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Wrangling with a light sentence, and courtroom ‘compassion’ for a convicted murderer in Dallas

By Jihad Hassan Muhammad, Contributing Writer | Last updated: Oct 8, 2019 - 2:07:35 PM

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A miscarriage of justice?

Botham Jean's mother, Allison Jean, center, escorted by civil rights attorney Lee Merritt, right, is hugged by family members outside the courtroom after fired Dallas police officer Amber Guyger was found guilty of murder, Oct. 1, in Dallas. Guyger shot and killed Botham Jean, an unarmed 26-year-old neighbor in his own apartment last year. She told police she thought his apartment was her own and that he was an intruder.

DALLAS—The people of Dallas and much of the country had anxiously awaited what would befall Amber Guyger, a White ex-cop charged with murdering a Black man in his own home.
Botham Jean

But once jurors found her guilty Oct. 1, the sentencing phase of the trial and unusual courtroom behavior grabbed attention, blew up on social media and ignited a debate about compassion, color and the devaluation of Black life. Then there was the killing of a main witness for the prosecution in the case.

Jurors who found Ms. Guyger guilty sentenced her to 10 years in prison before the brother of shooting victim Botham Shem Jean declared his forgiveness and love for the officer who said she mistook the victim’s apartment for her own and fatally shot the 26-year-old Black accountant thinking he was an intruder.

She was the first Dallas police officer to be found guilty of murder since the early 1970s and, according to Jean family attorney and civil rights lawyer Lee Merritt, “the first and only White woman police officer to have ever been convicted of the murder of an unarmed Black person in American history.”

The jury’s Oct. 2 decision, which it later said was justified by descriptions of the victim as a forgiving person, was denounced as too lenient and Judge Tammy Kemp, a Black woman, embracing the convicted murderer, giving her a bible and scripture to study, drew praise and harsh criticism. Images of a Black bailiff appearing to stroke Ms. Guyger’s hair also drew condemnation from those who felt too much sympathy was heaped on a White woman who had wrongly taken a Black man’s life.

Under Texas law, Ms. Guyger could have been sentenced to five to 99 years. With the current sentence, she could spend as little as five years in jail. Some observers added that the courtroom display of sympathy could play in her favor when she seeks parole. Brandt Jean said he did not want Ms. Guyger to “rot” in prison and felt his brother would forgive her. He asked the judge for permission to hug Ms. Guyger and the judge obliged.

Former Dallas police officer Amber Guyger sentenced to 10 years.

“It’s so unfair, the jury was probably thinking 30 to 40 years, but cut the time because she is White, and, two, because she was a police officer,” said Atty. Equator Turner, an adjunct professor of law at Texas Southern University. She recalled a case where a White man in Texas could have been sentenced to 50 years, but a jury felt “that was just too much time to give a White man” and gave him 20 years.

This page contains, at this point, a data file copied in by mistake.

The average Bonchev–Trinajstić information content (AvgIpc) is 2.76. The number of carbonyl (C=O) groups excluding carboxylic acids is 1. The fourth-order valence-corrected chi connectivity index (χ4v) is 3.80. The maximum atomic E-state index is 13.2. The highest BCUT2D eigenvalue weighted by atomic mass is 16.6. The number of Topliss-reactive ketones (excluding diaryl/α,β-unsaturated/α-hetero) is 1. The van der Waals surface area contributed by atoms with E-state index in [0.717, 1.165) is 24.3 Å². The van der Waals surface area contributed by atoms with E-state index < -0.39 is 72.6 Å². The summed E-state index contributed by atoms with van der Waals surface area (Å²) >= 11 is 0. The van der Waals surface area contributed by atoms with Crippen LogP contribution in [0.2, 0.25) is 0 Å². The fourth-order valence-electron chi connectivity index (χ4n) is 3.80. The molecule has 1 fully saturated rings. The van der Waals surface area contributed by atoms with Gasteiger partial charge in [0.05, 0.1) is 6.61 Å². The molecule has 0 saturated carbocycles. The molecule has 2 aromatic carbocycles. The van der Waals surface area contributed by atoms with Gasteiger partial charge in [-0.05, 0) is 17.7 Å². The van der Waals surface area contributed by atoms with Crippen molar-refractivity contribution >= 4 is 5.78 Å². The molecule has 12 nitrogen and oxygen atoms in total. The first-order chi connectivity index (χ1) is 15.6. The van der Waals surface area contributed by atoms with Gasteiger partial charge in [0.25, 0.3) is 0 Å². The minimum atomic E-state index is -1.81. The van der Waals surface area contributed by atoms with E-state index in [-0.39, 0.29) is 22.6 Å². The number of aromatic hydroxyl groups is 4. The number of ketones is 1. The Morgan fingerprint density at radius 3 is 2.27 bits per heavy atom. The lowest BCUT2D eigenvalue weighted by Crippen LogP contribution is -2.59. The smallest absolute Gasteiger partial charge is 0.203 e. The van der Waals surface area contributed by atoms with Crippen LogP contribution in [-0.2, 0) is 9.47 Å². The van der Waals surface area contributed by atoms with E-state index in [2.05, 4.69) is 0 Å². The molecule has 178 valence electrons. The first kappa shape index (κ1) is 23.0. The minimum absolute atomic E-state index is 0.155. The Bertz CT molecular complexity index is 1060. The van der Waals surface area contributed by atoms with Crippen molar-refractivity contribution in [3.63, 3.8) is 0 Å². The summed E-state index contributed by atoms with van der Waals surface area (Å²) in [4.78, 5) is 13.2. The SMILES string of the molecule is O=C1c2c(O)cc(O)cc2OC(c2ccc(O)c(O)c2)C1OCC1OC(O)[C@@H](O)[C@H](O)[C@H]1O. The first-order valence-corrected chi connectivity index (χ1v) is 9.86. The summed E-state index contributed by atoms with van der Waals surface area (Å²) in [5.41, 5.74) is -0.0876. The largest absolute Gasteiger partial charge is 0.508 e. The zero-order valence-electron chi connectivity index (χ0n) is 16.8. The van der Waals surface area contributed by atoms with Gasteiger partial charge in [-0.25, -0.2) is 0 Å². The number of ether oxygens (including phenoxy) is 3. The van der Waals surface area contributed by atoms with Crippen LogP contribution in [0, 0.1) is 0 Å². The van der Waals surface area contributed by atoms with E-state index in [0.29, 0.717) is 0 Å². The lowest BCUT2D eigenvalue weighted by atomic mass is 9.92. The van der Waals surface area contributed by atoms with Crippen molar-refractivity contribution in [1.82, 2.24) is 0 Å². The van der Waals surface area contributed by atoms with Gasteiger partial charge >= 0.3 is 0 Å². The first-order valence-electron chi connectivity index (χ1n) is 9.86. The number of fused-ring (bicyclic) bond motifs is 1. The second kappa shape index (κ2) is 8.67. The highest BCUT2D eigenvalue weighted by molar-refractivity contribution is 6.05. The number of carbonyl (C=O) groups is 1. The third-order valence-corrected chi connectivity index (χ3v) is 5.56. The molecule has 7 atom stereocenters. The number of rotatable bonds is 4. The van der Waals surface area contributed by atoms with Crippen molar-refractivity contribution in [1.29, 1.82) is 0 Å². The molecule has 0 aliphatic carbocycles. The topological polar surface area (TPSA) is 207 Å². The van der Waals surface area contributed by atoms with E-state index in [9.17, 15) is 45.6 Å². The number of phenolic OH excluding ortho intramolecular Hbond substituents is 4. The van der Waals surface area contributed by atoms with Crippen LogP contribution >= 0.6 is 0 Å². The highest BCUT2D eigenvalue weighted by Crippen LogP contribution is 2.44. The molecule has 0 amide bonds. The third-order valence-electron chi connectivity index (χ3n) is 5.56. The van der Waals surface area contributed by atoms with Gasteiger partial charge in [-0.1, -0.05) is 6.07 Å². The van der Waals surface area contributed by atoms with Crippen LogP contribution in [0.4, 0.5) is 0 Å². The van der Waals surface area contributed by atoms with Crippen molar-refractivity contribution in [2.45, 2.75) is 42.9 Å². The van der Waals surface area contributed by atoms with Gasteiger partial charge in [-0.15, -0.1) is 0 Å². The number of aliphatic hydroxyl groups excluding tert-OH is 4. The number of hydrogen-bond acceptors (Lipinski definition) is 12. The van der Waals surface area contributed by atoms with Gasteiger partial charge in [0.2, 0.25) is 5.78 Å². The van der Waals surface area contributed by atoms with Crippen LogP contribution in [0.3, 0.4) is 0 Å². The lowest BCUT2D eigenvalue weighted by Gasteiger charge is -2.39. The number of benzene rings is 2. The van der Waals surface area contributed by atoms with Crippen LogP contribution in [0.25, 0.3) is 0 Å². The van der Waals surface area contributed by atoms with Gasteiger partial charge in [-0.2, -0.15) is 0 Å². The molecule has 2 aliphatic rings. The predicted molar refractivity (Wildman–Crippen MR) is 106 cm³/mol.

Professor Turner believes the jury, although predominantly Latino and Black, felt responsible “to do ‘right’ in front of all the White folks.”

Speaking on R&B radio station 105.7 FM in Dallas, Atty. Merritt expressed disappointment he and the Jean family felt with the 10-year sentence. “The truth is it’s really difficult to look for justice in these cases. Justice would be getting Botham Jean back, and that option is just not possible in our court system. We feel like his life was valuable enough and the crime was heinous enough to deserve a more serious punishment,” said the attorney.

While mainstream news outlets played up forgiveness dispensed by the 18-year-old brother, many Blacks and much of Black social media took the opposite view. What was displayed was not Christian love but White privilege, sick and misplaced Black love and a failure to hold a White person accountable, said social media posts.

Jamis Douglas, distinguished professor of law at Texas Southern University, said while Dallas is more progressive than many cities in Texas and in America, there was a miscarriage of justice in the sentencing and Judge Kemp’s behavior.

Botham Jean's brother Brandt Jean forgave and hugged former Dallas police officer Amber Guyger.

“Ten years is not a legitimate sentence for someone convicted of murder. We have people locked up for 20 to 30 years for two or three joints of marijuana, and not taking someone’s life,” said Prof. Douglas.

During the sentencing, Judge Kemp permitted the jury to invoke Castle Law to consider what Ms. Guyger could have been thinking. The law essentially allows for someone to have the right to defend themselves in their own home.

“She was not in her apartment so the Castle Law should not have had anything to do with this case at all,” said Prof. Douglas. The perpetrator should not have been able to use it in this case, he added. If anything, Castle Law would have applied to the man shot in his own apartment, argued Prof. Douglas.

State District Judge Tammy Kemp shared a few words with and hugged Amber Guyger after the end of the trial.
There is no precedent for a judge to come from her bench and hug a convicted killer, he continued. “It reminds me when a judge once told a White man he was sorry that he had to rule in our favor after we won a case. I wondered how can you be sorry for following the law?” Prof. Douglas said. “It shows me (Judge Kemp) was prejudiced from the beginning and if it had been left up to the judge, she would not have probably convicted her. The judge is supposed to remain impartial.”